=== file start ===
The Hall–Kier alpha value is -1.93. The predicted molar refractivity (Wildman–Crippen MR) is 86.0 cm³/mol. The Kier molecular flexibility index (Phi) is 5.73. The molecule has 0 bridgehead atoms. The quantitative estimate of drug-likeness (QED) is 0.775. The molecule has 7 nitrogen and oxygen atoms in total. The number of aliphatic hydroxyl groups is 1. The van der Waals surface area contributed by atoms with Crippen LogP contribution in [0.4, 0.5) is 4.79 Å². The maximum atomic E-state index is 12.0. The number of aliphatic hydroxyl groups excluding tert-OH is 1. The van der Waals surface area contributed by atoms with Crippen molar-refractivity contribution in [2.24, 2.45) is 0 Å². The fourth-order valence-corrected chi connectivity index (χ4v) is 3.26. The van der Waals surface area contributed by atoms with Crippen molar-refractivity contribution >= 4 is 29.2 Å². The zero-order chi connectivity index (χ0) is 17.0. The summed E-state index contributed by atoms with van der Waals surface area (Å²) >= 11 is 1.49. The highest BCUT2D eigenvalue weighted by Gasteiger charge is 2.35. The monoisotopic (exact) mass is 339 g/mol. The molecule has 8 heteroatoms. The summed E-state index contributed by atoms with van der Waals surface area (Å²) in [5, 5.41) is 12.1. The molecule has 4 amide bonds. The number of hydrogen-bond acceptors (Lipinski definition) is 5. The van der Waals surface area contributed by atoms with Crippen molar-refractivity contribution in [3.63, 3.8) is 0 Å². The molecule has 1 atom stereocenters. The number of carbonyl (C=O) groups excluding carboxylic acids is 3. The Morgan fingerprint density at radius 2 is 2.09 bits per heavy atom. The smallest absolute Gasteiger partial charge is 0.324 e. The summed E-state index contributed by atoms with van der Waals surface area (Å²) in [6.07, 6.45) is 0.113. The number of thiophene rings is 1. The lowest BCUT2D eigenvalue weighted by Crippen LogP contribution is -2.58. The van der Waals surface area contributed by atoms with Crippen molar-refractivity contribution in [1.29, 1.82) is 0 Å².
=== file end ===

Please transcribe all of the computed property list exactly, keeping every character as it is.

The Hall–Kier alpha value is -1.93. The predicted molar refractivity (Wildman–Crippen MR) is 86.0 cm³/mol. The Kier molecular flexibility index (Phi) is 5.73. The molecule has 0 bridgehead atoms. The quantitative estimate of drug-likeness (QED) is 0.775. The molecule has 7 nitrogen and oxygen atoms in total. The number of aliphatic hydroxyl groups is 1. The van der Waals surface area contributed by atoms with Crippen LogP contribution in [0.4, 0.5) is 4.79 Å². The maximum atomic E-state index is 12.0. The number of aliphatic hydroxyl groups excluding tert-OH is 1. The van der Waals surface area contributed by atoms with Crippen molar-refractivity contribution in [2.24, 2.45) is 0 Å². The fourth-order valence-corrected chi connectivity index (χ4v) is 3.26. The van der Waals surface area contributed by atoms with Crippen molar-refractivity contribution >= 4 is 29.2 Å². The zero-order chi connectivity index (χ0) is 17.0. The summed E-state index contributed by atoms with van der Waals surface area (Å²) >= 11 is 1.49. The highest BCUT2D eigenvalue weighted by Gasteiger charge is 2.35. The monoisotopic (exact) mass is 339 g/mol. The molecule has 8 heteroatoms. The summed E-state index contributed by atoms with van der Waals surface area (Å²) in [5, 5.41) is 12.1. The molecule has 4 amide bonds. The number of hydrogen-bond acceptors (Lipinski definition) is 5. The van der Waals surface area contributed by atoms with Crippen molar-refractivity contribution in [3.63, 3.8) is 0 Å². The molecule has 1 atom stereocenters. The number of carbonyl (C=O) groups excluding carboxylic acids is 3. The Morgan fingerprint density at radius 2 is 2.09 bits per heavy atom. The smallest absolute Gasteiger partial charge is 0.324 e. The summed E-state index contributed by atoms with van der Waals surface area (Å²) in [6.07, 6.45) is 0.113. The number of thiophene rings is 1. The lowest BCUT2D eigenvalue weighted by Crippen LogP contribution is -2.58. The van der Waals surface area contributed by atoms with Crippen molar-refractivity contribution in [1.29, 1.82) is 0 Å².